Spiderwort is easily grown in almost any soil condition, as long as it is moist but well-draining—it thrives best in humusy soil that boasts a slightly acidic pH of 6.8 to 7.2. Because the plant tends to clump and sprawl as it grows, it's best planted in the spring, four to six inches deep in the soil, with about a foot or more between each plant to give them ample room to grow.


While spiderwort is a drought-tolerant plant, it does best in moist soil and should be watered every few days, especially during the hotter summer months. If you live in an area with frequent summer storms, chances are your natural environment will provide enough rain to keep your spiderwort plants happy.

Temperature and Humidity

Spiderwort is not picky when it comes to its temperature and humidity conditions. It is adapted to a range of hardiness zones and can tolerate a variety of temperatures, allowing it to thrive from early spring to late summer. Because spiderwort plants like moisture, they will do fine in humid climates but do not require any added humidity if it's not naturally present in your environment.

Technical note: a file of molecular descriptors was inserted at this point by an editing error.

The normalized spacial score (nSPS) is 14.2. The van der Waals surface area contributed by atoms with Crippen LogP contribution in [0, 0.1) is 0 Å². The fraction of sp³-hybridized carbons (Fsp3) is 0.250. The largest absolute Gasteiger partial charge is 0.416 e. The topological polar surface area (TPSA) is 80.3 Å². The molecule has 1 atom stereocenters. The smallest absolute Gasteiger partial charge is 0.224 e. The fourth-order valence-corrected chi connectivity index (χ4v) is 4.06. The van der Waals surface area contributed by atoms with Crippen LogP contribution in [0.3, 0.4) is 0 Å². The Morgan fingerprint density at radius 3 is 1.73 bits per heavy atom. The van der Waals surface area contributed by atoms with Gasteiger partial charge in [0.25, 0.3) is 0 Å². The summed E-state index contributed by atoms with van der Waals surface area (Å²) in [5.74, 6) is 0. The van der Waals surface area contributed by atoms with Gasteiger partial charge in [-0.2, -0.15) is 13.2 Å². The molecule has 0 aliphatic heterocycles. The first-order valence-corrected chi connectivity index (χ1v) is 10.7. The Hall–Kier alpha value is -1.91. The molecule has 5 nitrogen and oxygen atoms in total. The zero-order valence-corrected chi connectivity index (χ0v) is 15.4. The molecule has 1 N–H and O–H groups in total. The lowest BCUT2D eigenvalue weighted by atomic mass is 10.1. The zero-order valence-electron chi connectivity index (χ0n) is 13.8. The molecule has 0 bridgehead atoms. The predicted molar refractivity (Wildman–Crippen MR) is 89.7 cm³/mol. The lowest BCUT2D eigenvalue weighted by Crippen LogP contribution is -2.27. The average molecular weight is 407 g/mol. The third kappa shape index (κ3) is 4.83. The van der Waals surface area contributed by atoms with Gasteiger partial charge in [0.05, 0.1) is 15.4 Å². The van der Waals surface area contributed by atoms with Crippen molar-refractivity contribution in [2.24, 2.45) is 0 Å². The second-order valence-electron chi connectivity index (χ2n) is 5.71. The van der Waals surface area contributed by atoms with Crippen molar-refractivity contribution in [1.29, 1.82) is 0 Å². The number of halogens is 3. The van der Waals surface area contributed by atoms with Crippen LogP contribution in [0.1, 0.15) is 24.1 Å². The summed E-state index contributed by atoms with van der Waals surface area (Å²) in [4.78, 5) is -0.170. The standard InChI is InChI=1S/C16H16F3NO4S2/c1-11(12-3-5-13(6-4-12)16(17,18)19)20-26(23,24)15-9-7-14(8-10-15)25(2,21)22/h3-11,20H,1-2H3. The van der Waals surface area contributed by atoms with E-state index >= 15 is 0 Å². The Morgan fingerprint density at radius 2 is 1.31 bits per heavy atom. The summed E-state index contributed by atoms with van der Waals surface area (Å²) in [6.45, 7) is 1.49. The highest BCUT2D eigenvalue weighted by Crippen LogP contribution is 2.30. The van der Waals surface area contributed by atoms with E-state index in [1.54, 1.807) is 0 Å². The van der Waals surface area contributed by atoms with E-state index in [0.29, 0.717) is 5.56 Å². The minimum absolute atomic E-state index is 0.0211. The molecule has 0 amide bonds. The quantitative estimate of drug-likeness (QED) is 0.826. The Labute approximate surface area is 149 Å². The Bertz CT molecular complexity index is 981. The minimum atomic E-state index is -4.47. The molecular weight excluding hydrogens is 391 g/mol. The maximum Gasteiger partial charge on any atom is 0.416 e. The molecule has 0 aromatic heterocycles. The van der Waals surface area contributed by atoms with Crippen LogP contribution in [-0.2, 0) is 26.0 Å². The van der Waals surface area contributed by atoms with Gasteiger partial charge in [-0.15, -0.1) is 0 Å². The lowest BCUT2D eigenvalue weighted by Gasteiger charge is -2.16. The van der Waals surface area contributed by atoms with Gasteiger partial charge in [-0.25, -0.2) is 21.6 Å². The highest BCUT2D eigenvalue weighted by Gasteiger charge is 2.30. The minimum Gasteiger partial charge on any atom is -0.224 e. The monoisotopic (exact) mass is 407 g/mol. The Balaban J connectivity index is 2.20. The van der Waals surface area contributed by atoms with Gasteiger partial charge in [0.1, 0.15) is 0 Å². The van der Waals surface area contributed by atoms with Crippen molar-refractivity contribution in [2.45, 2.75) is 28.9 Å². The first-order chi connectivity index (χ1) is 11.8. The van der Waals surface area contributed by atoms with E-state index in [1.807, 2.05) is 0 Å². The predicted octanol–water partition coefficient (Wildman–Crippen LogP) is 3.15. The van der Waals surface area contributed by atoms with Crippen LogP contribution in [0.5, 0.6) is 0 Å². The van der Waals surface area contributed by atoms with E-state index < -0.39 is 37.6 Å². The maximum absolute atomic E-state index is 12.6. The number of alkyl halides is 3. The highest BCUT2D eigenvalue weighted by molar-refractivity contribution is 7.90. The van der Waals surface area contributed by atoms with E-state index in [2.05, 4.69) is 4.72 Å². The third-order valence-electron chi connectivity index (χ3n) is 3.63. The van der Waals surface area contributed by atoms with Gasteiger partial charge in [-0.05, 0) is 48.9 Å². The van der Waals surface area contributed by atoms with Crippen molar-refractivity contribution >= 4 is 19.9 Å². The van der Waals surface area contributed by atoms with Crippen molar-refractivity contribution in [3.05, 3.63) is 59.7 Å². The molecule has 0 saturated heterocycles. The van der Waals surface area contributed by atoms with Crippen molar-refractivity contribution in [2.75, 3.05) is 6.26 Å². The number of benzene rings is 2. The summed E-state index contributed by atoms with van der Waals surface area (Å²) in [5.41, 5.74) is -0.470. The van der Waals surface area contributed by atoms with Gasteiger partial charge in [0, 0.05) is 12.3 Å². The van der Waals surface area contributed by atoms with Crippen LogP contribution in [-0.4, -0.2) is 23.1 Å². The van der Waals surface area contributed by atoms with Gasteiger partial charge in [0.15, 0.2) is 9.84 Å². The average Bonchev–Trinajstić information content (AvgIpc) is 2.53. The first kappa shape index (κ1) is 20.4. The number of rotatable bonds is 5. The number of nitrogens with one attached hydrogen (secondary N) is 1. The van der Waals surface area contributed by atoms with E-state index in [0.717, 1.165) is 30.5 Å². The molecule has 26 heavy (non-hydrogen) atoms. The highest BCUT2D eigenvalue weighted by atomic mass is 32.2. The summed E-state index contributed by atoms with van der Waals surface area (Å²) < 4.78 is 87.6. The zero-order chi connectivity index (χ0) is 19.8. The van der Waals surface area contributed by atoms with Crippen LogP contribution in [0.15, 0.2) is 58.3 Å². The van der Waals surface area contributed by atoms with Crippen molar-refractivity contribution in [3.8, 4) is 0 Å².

For spiderwort plants grown outdoors, there is very little need for fertilizer. A single application in early spring at the beginning of its growing period is usually sufficient. For the amount to use, follow the product label instructions. If you'd like to give your plant additional nutrients throughout the summer, you can add compost to your soil.

Types of Spiderwort

Many tradescantia varieties available in nurseries are hybrids that have been developed by breeders with a focus on leaf and flower color. They include:

  • Tradescantia 'Amethyst Kiss', a trademarked variety with purple-blue blooms that can grow in full sun, partial shade, and full shade
  • Tradescantia 'Concord Grape' with pinkish-purple flowers and blue-tinted leaves suited to full sun or partial shade
  • Tradescantia 'Red Grape' with bright rose-colored flowers and a compact, mounded growth habit
  • Tradescantia 'Sweet Kate' stands out by its bright yellow leaves that contrast well with its saturated blue flowers.
  • Tradescantia 'Purple Profusion' has multiple buds on the flower stems and the young foliage is purple-tinged.


The major drawback of spiderwort is its tendency to look ragged after its bloom period is over. The solution to this issue lies in mid-season shearing. This practice serves two purposes: First, it prevents spiderwort from self-sowing and becoming weedy. Second, shearing the plant back by one-third (leaving around eight to 12-inch stems) or de-leafing to new growth will reinvigorate the plant, increase your chance of late-season blooms, and make it look more presentable for the rest of the season.

Propagating Spiderwort